Pat Green  02/11/2009            
I will first admit that I truly love his older stuff (i.e. before Lucky Ones) However, I do really enjoy the new album. It makes me sick to see people who bash Pat for the way his career has taken off. I am for one extremely happy for him. His sound changed, but he has matured as an artist over the years and continues to put on great shows and put out great music. I salute you Pat Green...keep up the good work
Pat Green  02/08/2009            
go on and move to Nashville Pat, Texas doesn't want you anymore.
Pat Green  02/06/2009            
Pat you need to hang it up already. Ever since you went "Nashville" everything has went down hill for you. What were you thinking when you remade Carry On? That was the stuipidest thing you could of done. You nashvilled it. Thats not a nashville song. Forget those stupid yankees and come back to Texas. By the way the new CD was thrown out the window after about ten minutes of listening to it.
Pat Green  02/06/2009            
Pat, it's not that we don't appreciate what you have done for Texas music, but there are many artists that could easily go get a big money label contract and go for the dollars. I know you did what you had to do, but it just seems no one stays true to their roots and tradition anymore. The people in Texas made you as big as you are. Had they not come out to your shows in Texas all those years, you wouldn't be close to Nashville. All we ask is that you be Pat Green and not a music row, Trashville suckup. Don't tour with Chucky Cheesney, and Flascal Ratts. The money is one thing, but selling out your creativity and individualism is another. Aaron Watson took your place as the leader in Texas music anyways. We are all good. It's okay I still listen to my Pat Green cd's before Lucky Ones.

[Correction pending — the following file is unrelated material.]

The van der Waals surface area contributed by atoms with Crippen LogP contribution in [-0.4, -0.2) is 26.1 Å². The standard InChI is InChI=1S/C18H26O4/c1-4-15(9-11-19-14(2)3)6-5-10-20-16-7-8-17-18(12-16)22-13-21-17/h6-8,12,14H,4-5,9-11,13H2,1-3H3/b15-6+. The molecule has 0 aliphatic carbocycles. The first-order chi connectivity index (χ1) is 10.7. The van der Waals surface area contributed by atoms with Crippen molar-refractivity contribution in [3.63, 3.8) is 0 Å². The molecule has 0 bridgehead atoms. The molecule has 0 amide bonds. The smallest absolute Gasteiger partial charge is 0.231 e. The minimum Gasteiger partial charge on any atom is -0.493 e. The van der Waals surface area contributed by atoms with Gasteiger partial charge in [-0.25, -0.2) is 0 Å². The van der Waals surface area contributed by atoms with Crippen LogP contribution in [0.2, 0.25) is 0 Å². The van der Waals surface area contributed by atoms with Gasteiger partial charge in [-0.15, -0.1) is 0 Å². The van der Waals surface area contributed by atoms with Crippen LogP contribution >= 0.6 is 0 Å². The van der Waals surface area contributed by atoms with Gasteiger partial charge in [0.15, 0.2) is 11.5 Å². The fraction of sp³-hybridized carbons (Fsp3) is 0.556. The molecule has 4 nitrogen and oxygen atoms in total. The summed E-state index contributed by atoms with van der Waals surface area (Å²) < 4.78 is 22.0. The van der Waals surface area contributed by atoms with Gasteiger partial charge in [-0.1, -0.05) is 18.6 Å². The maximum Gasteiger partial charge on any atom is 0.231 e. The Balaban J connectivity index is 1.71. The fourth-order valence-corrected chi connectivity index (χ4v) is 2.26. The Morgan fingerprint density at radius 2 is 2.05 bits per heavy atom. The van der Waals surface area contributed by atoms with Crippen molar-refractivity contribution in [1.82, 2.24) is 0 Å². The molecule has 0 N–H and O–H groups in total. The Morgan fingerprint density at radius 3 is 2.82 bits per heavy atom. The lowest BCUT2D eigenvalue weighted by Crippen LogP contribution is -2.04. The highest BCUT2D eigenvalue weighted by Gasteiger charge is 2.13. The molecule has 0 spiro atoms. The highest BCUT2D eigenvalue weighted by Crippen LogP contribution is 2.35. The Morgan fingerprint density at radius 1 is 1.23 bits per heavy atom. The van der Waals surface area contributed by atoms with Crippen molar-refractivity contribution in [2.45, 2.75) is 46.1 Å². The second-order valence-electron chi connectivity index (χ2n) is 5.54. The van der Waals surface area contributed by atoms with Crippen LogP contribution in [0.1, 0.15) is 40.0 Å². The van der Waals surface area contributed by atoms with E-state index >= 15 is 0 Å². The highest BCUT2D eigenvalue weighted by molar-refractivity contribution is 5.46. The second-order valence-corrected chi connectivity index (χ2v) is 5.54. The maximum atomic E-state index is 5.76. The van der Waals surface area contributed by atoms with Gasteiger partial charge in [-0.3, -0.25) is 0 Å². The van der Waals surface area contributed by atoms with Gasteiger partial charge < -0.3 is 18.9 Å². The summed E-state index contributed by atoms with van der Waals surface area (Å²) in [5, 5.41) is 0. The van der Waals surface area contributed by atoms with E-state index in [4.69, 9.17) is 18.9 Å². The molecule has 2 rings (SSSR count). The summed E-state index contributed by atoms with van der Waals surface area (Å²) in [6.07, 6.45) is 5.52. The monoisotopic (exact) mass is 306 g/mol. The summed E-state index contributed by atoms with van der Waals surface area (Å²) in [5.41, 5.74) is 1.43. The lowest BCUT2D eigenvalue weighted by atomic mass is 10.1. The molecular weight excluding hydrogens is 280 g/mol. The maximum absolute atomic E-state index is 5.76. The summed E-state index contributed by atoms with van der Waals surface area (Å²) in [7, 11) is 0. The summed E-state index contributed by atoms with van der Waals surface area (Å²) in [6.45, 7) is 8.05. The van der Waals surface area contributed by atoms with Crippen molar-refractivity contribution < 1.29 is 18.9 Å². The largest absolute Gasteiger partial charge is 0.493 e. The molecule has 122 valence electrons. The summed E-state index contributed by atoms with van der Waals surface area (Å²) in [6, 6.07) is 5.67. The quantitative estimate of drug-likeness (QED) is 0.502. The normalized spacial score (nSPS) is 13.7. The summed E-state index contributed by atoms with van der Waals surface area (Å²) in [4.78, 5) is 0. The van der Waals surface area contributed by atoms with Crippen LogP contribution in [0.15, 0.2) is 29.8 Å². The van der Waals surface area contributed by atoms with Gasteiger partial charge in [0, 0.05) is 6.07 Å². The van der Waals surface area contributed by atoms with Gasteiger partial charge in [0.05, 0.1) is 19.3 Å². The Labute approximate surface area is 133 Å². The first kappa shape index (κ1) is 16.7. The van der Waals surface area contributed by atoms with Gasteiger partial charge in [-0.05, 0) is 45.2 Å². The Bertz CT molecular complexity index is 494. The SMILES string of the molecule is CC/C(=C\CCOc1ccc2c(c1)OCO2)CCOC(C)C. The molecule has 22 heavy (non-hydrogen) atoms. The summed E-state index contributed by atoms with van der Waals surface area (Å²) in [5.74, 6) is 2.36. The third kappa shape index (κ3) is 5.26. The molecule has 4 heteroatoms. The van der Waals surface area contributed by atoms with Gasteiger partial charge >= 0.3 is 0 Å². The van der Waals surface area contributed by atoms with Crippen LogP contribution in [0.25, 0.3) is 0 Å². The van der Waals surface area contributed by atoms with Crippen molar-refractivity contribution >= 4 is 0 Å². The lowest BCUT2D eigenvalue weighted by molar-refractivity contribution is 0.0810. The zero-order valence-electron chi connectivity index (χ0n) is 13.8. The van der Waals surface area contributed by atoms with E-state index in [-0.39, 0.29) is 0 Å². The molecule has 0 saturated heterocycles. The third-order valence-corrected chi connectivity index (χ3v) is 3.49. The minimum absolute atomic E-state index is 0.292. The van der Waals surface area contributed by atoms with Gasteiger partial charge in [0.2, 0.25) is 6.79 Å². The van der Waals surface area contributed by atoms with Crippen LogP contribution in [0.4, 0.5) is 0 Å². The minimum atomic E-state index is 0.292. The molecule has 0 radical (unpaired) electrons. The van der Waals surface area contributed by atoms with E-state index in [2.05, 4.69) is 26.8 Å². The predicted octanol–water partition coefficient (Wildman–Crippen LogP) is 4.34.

Pat Green  02/04/2009            
i am tired of hearing all this pat green bashing. i know alot of people dont like the new stuff thats fine with me. there is a solution stop listening to him! if you dont like it then just cut it out of your life. there is no need to waste time bashing this man. he is a great artist that did start out playin dives but now has grown up and started writing about how his life is now. he went to nashville so what? that makes him a bad artist. you dont think that other texas artists care about money? all of them is what makes the world go round. congradulations pat and good luck on future records. still love the music and will always be a fan.
Pat Green  02/04/2009            
Great CD!! I love every song on it. Pat has come and long ways and I'm glad his music has grown. I really get tired of artists putting out the same CD over and over again. I like the new and the old. The older music reminds me of my younger days and the newer reminds me of where I am now. Thanks, Pat!!!
Pat Green  02/02/2009            
christina in shreveport
From the first time i saw Pat Green at the Tumbleweed in Stillwater, through the times I listened to him driving to San Antonio and now as i just got his new cd, I've been a huge fan and I will continue to be. The first time I heard 'Let Me' was while I was still stationed in Texas a few months ago and I crossed my fingers that I wouldn't be deployed when the cd finally came out just so I could be first in line to get it. I hate to read the bad reviews and I believe that the people who have submitted them have done so only because they see other people doing it. Thank you Pat Green for putting music out there and writing songs for us to listen and relate to and thank you for new songs that don't simply recreate older ones. I can't wait to catch you in concert again and I'll be spinning this new cd down every road I go down.